1. Ann says:

    I adored camp, as a camper and then as a junior counselor (we were called TGs, for Trusted Girls..) It was the Luther Gulick Camps, South Casco Maine. The boys’ camp was Timanous, the little girls’ camp was Little Wohelo, and for teens, Sebago Wohelo. I was 12 1/2 the first summer, and ‘majored’ in the mornings in drama. It was so magical, I can’t tell you. My sister stayed on as a counselor for quite a few years, in charge of the silversmithing and jewelry cabin, which led to her career as a Master Craftsman, then a school librarian. She’s now a sculptor, in bronzes. Swimming in icy Lake Sebago (it’s how we showered those years, early in the morning, skinny dipping.) For me, being naked in front of others was very hard, but I liked feeling clean even more. I still remember the freedom of climbing back up on the dock, wet, to soap up and shampoo – then jumping in to swim the soap off, our bodies squeaking with the clean, soft water. Camp now has showers of course. (The environment.) Some buildings had electricity, but as campers and counselors we used flashlights for 8 weeks. No radios. I loved it! The Luther Gulick Camps were begun by Timanous and Hiatini, their Native American names; they had founded the Campfire Girls. The songs and weekly council fires were wonderful. People came from all over to see council fires, and our end of the summer water sports day when all the canoes and Tech dinghies were pulled by Halsey in his motorboat, around our area of Lake Sebago and Frye Island, became famous and were featured one year in National Geographic. I could go on and on, but camp summers gave me peace and calm, a grounding, self-worth, and confidence. Being away for 8 weeks each summer helped us so much.

  2. Ann, what wonderful, specific memories. You describe it so well, I feel like I was there!Thanks for sharing.

    • Ann says:

      Dorothy, if it weren’t for your wonderful blogs, I wouldn’t be writing much any longer. Your memories pull my own out of the air! We’re the same age, and had some similar experiences, and our university in common, but our lives were very different! Thank you. 🙂

  3. Carol D'Agostino says:

    The only summer camps I attended were Girl Scout or Brownie Camps not far from home. I wasn’t anxious to leave home. So I missed out on this experience. Seems you are glad you went.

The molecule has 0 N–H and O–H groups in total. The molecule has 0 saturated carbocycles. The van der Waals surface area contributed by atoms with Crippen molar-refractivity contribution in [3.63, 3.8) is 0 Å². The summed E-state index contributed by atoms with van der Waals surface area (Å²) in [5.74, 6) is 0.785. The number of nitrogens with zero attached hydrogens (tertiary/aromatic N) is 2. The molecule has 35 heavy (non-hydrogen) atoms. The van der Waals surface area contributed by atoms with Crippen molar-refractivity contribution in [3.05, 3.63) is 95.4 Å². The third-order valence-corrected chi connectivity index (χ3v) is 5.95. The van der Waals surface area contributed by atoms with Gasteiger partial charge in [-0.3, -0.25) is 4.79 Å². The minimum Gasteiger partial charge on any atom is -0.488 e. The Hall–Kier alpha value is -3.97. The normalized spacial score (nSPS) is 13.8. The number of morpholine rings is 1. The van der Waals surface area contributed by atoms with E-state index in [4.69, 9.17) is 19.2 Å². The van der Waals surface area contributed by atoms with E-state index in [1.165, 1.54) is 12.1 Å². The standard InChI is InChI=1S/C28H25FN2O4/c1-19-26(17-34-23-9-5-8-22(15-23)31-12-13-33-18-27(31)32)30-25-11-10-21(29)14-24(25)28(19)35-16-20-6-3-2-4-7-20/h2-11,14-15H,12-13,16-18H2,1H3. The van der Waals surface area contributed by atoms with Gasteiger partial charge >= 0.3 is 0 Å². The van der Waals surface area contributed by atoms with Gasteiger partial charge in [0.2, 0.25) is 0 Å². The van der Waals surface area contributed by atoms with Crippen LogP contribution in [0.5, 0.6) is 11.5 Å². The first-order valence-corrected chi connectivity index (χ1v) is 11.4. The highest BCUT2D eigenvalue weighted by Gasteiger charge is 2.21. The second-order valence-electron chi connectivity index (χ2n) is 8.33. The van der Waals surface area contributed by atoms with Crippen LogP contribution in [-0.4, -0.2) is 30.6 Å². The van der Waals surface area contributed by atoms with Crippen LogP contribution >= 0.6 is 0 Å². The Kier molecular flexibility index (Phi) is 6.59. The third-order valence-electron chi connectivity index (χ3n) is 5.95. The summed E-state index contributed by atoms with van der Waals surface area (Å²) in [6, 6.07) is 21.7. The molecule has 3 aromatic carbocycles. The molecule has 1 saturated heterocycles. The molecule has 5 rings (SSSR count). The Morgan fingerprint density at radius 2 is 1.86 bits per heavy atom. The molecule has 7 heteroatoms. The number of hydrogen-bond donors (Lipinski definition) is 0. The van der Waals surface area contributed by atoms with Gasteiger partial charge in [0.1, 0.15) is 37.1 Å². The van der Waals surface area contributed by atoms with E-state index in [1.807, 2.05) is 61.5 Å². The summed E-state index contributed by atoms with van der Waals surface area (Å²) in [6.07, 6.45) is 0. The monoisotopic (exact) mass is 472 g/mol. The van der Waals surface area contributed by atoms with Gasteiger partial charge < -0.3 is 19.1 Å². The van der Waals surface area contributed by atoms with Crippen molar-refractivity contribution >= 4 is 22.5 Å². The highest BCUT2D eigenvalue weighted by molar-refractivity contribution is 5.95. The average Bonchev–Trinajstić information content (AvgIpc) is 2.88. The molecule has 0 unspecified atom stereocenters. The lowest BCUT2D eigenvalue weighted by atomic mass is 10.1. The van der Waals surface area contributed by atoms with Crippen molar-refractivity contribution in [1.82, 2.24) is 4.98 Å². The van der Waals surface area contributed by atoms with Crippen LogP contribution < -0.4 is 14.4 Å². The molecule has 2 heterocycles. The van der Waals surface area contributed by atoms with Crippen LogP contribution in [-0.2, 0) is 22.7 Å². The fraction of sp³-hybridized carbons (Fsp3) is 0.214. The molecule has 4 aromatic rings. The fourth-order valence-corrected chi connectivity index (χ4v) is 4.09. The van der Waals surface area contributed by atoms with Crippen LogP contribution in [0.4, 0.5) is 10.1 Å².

4. Connie Jackson says:

    Hi. What a joy to read about your camping experience. I too went there for several years but maybe after you as we had buildings vs canvas tents. My memories also revolved around that pool and having to jump off a tower to graduate. The stinging in my nose is hard to forget. .We also had vespers in the woods and was awaken to ma butler each morning for flag raising. Food..hmmm we had the same chants and lots of some concoction we called “bug juice”. We also could chose classes to attend like comparative religions….as well as arts and crafts. I did take a drawing one. Uniforms were a white button short sleeve with a round collar and blue shirts. White sneakers but no tie. Also our embroidered patch we received was pinned on the left side. Now I had a real crush on one of the lifeguards but he ended marrying my counselor who also was the daughter of my church pastor. Oh well….lol. I have take my husband back and they made a lot of changes but I really wanted him to see the pool. It was filled inm in 1975 which kind of made me sad as it was so unique. Thanks for taking me down memory lane. CJ

    • twofelines says:

      Connie, I thoroughly enjoyed reading your comment. It sounds like Camp Ataloa made some updates since my time there (July 1952 and 1953), but I imagine the excellent spirit was still there. I like the idea of classes as well as Arts and Crafts, maybe because A and C was never my strength.
      Happy New Year to you.